Review – Shreddage 2X by Impact Soundworks
Impact Soundworks claims Shreddage 2X is the “Absolute Electric Guitar”. Those words are a lot to live up to, and our reviewer thinks they might have actually delivered on that claim.
by Rob Mitchell, Sept. 2014
Impact Soundworks are the producers of many fine sampled instrument libraries, including Vocalisa, Juggernaut, Celestia, and many more. For this issue of SoundBytes, I will be reviewing another product of theirs that is called Shreddage 2X. The original version was released in 2010, and later on it received many improvements for v2. With Shreddage 2X, they’ve added even more useful features.
What exactly is Shreddage 2X? It is a sampled electric guitar that can be loaded into either Kontakt or the free Kontakt Player. It has built-in effects, many articulation controls, and is very easy to use. The first time I heard the demos for it, I thought there was a real guitar player going at it in the studio, as there is just so much realism in its sound.
So how was it recorded? The guitar they used was a Musicman JP12 (seven-string guitar) going through an Avalon U5, then in to a RME HDSPE interface, and recorded in 24-bit audio.
Shreddage 2X is priced at $139 USD, and there is an upgrade price of $99 USD if you own the original Shreddage.
It does take a while to download Shreddage 2, and when you install it, it will take about four gigabytes of hard drive space. It uses a serial number for copy protection, and you will have to enter that number in the Service Center that Kontakt uses.
Besides the hard drive space, the requirements that you need are Kontakt 5.3 or Kontakt Player 5.3, a PC with Windows 7 or 8 (32-bit or 64-bit), four gigabytes of RAM is recommended, and at least a Core 2 Duo processor. For the Mac, you’ll need an Intel-based Mac with OSX 10.7 or higher, and four gigabytes of RAM is recommended. Peavey’s ReValver HPse is included, and requires a VST or AU compatible host to use it with Shreddage 2X.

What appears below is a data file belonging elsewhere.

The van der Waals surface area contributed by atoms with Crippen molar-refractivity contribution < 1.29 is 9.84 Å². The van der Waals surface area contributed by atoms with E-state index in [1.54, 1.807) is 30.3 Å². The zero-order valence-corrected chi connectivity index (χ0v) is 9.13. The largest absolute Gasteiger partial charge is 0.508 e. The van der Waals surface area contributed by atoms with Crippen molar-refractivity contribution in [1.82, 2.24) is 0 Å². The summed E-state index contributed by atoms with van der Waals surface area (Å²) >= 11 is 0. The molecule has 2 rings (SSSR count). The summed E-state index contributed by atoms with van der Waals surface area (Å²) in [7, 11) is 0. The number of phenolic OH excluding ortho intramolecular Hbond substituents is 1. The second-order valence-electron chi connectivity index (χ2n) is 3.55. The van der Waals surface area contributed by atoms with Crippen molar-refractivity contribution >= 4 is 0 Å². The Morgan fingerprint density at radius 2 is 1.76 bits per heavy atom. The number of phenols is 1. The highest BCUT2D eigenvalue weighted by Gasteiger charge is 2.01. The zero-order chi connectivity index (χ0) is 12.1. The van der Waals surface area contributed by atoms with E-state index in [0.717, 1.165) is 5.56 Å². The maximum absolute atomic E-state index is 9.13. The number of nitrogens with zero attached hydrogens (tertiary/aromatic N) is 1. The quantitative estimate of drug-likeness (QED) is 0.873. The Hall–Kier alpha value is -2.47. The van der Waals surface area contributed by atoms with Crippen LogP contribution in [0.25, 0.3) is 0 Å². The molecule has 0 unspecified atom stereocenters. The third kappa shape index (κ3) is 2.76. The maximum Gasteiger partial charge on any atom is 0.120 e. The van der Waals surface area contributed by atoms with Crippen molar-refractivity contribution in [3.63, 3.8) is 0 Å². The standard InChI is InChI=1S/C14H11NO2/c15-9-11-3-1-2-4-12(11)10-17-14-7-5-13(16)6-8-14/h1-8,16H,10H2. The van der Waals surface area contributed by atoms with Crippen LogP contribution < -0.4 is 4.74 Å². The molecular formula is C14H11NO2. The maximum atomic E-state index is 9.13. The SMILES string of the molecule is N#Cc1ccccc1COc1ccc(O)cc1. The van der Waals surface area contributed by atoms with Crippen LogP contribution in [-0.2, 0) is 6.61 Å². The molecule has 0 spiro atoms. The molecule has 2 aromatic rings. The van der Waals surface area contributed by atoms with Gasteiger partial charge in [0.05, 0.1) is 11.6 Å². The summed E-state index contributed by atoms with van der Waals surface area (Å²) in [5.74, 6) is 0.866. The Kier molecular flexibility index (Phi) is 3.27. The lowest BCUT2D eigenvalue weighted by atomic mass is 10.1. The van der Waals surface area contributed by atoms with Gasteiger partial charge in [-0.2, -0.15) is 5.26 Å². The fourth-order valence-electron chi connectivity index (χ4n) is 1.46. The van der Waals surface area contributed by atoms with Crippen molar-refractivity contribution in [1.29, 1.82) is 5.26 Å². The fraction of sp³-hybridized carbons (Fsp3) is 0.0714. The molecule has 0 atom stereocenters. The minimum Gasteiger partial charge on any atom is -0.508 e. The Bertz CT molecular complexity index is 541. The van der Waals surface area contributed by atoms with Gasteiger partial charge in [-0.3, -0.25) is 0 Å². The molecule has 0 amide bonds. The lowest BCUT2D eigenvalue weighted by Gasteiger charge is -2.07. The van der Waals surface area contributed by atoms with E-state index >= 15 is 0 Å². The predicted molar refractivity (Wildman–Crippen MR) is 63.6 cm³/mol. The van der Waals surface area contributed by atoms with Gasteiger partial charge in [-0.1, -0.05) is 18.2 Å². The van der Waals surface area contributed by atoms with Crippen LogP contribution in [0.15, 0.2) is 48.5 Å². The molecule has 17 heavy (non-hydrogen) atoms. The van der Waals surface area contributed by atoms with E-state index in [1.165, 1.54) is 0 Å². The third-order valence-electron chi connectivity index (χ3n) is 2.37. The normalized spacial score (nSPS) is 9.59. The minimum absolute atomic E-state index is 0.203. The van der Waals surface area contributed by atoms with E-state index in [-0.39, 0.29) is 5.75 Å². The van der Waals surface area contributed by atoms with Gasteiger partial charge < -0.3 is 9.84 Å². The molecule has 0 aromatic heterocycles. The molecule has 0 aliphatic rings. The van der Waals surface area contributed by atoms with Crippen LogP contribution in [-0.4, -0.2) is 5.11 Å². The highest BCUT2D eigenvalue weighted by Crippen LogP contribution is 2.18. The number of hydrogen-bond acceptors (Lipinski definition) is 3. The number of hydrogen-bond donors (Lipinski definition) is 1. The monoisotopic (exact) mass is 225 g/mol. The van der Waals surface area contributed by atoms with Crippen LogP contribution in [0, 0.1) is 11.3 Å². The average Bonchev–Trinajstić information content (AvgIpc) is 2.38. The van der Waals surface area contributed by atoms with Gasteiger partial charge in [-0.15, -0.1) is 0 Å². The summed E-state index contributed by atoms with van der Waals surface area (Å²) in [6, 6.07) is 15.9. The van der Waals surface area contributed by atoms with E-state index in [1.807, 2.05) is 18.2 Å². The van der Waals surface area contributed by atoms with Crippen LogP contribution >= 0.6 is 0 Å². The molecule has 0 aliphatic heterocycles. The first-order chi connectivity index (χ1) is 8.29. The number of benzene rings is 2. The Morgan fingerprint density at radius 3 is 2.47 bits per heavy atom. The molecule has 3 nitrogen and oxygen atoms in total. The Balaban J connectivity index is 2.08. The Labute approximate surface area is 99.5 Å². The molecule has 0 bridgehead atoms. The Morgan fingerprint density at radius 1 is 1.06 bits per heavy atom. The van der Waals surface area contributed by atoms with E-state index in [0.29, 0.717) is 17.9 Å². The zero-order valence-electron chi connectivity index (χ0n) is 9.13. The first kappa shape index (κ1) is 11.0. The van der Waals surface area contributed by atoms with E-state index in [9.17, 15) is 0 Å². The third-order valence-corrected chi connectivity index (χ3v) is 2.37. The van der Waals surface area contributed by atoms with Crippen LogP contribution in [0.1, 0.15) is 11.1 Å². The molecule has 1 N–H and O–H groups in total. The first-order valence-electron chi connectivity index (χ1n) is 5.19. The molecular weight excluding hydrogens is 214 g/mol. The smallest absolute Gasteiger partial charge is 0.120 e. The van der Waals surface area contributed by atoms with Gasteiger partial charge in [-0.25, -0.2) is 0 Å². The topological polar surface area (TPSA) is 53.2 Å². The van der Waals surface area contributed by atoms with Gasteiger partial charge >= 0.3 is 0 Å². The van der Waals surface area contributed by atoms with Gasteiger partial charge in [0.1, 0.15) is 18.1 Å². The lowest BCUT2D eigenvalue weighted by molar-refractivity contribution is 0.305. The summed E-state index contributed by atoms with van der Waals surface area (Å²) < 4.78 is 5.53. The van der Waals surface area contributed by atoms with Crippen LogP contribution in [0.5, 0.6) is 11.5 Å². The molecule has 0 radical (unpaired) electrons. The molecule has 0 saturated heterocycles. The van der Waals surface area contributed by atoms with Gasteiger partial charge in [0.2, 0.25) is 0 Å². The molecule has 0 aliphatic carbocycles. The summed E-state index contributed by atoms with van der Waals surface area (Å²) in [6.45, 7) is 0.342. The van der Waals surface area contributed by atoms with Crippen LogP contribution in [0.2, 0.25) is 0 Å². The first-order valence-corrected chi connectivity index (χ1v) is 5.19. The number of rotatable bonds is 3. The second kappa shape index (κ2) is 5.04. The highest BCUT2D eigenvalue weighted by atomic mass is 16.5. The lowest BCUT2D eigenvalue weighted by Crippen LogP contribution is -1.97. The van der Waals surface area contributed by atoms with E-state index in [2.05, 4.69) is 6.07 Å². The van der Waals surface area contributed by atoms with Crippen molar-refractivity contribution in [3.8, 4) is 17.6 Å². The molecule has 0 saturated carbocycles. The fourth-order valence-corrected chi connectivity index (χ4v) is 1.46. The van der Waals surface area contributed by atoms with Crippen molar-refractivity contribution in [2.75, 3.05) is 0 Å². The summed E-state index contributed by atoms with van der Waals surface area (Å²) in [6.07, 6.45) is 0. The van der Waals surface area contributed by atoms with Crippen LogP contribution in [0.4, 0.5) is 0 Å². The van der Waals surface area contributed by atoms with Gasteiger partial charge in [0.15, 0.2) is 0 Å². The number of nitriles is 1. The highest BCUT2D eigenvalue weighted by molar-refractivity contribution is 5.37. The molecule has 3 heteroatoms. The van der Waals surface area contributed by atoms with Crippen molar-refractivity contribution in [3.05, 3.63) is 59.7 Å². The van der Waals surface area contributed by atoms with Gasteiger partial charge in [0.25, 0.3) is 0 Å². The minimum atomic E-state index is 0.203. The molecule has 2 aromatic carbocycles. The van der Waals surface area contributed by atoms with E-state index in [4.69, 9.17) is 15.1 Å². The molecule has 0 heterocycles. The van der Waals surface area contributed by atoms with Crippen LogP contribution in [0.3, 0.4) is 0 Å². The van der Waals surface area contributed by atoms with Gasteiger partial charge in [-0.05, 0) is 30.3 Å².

For my review, I used the free Kontakt player which can be downloaded from the Native Instruments website. You can also use the full version of Kontakt. I used SONAR X3 Producer as my DAW for this review. Alternately, you can use Shreddage 2X as a standalone plugin using the Kontakt player.
After you get it running, you then have a choice of three different instrument files to load into either Kontakt or Kontakt Player. Most of the time, you will probably be using the Shreddage IIX file, as it has the main guitar sounds that you’d use in your songs. It has all the strings sampled on every fret, and in all sorts of ways; including staccato notes, power chords, unison bends, the list goes on!
There is another one called Shreddage II FX which has many pick slides, muted rakes, various whammy bar sounds, and more. They’ve also included the older version called Shreddage v2i.